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CA CTF 2022: Exploiting LFR and forging Cookies - Mutation Lab

Exploiting LFR and forging Cookies, Rayhan0x01 shares his write-up of Mutation Lab from Cyber Apocalypse CTF 2022.

Rayhan0x01 avatar

May 15

In this write-up, we'll go over the web challenge Mutation Lab, rated as medium difficulty in the Cyber Apocalypse CTF 2022. The solution requires exploiting a local file read vulnerability to steal the cookie signing key and crafting a session cookie for the admin.

Challenge Description 📄

One of the renowned scientists in the research of cell mutation, Dr. Rick, was a close ally of Draeger. The by-products of his research, the mutant army wrecked a lot of havoc during the energy-crisis war. To exterminate the leftover mutants that now roam over the abandoned areas on the planet Vinyr, we need to acquire the cell structures produced in Dr. Rick's mutation lab. Ulysses managed to find a remote portal with minimal access to Dr. Rick's virtual lab. Can you help him uncover the experimentations of the wicked scientist?

The application at-a-glance 🔍

The application homepage displays a login form and a link to the registration page. Since we don't have an account, we can create an account via the registration page and log in. After logging in, the application redirects to the following dashboard page:

We can interact with the two canvas elements displayed on the webpage. Clicking on the buttons below the canvas exports a PNG image file of the canvas. Clicking the export button sends the following API request to the server:

That is pretty much all the accessible features in this web application.

The LFR vulnerability that lets you see the unseen 🔭

Clicking the second export button downloads a PNG image of the second canvas but the Networks tab in the browser shows two different requests that originated when we click the button:

Looking into the client-side JavaScript code of the dashboard.js file, the button with the id exportTadpoleCanvas has two onClick event handlers specified to call the exportExp function:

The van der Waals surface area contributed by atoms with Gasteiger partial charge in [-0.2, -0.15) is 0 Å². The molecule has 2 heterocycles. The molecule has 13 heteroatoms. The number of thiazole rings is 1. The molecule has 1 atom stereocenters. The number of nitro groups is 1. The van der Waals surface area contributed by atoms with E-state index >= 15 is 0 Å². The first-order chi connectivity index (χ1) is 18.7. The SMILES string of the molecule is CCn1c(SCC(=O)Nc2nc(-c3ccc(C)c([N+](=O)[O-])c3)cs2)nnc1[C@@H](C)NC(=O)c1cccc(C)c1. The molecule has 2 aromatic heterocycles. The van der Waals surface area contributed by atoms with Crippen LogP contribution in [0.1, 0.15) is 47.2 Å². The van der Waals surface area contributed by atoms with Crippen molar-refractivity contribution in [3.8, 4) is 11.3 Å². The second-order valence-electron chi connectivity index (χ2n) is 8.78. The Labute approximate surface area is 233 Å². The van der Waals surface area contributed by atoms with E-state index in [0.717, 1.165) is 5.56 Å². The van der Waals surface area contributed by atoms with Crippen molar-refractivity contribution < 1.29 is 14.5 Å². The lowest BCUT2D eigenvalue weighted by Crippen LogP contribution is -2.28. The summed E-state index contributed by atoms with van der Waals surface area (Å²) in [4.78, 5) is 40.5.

$('#exportCellCanvas').on('click', () => {exportExp(scope1)});
$('#exportTadpoleCanvas').on('click', () => {exportExp(scope2)});
$('#exportTadpoleCanvas').on('click', () => {exportExp(scope3)});
const exportExp = async (scope) => {
await fetch(`/api/export`, {
   method: 'POST',
   headers: {
     'Content-Type': 'application/json',
   body: JSON.stringify({
     svg: scope.project && scope.project.exportSVG({asString: true})
 .then((response) => response.json())
   .then((data) => {
     if (data.hasOwnProperty('png')) {
 .catch((error) => {

The scope3.project attribute is null, which causes the second request to fail as the request JSON parameter svg is null. The response contains an error stack trace:

From the error stack trace, we can see the convert-svg-core npm module is used to convert the SVG code to a PNG image. Searching for vulnerabilities in this module leads us to the following Snyk advisory page:


The advisory contains a proof-of-concept payload that we can send to the API to read the server-side file /app/index.js:

 "svg":"<svg-dummy></svg-dummy>\n<iframe src=\"///app/index.js\" width=\"100%\" height=\"1000px\"></iframe><svg viewBox=\"0 0 240 80\" height=\"1000\" width=\"1000\" xmlns=\"http://www.w3.org/2000/svg\"> <text x=\"0\" y=\"0\" class=\"Rrrrr\" id=\"demo\">data</text></svg>"

Sending the above payload to the /api/export endpoint returns a PNG image URL which discloses the application source code in the exported PNG image file: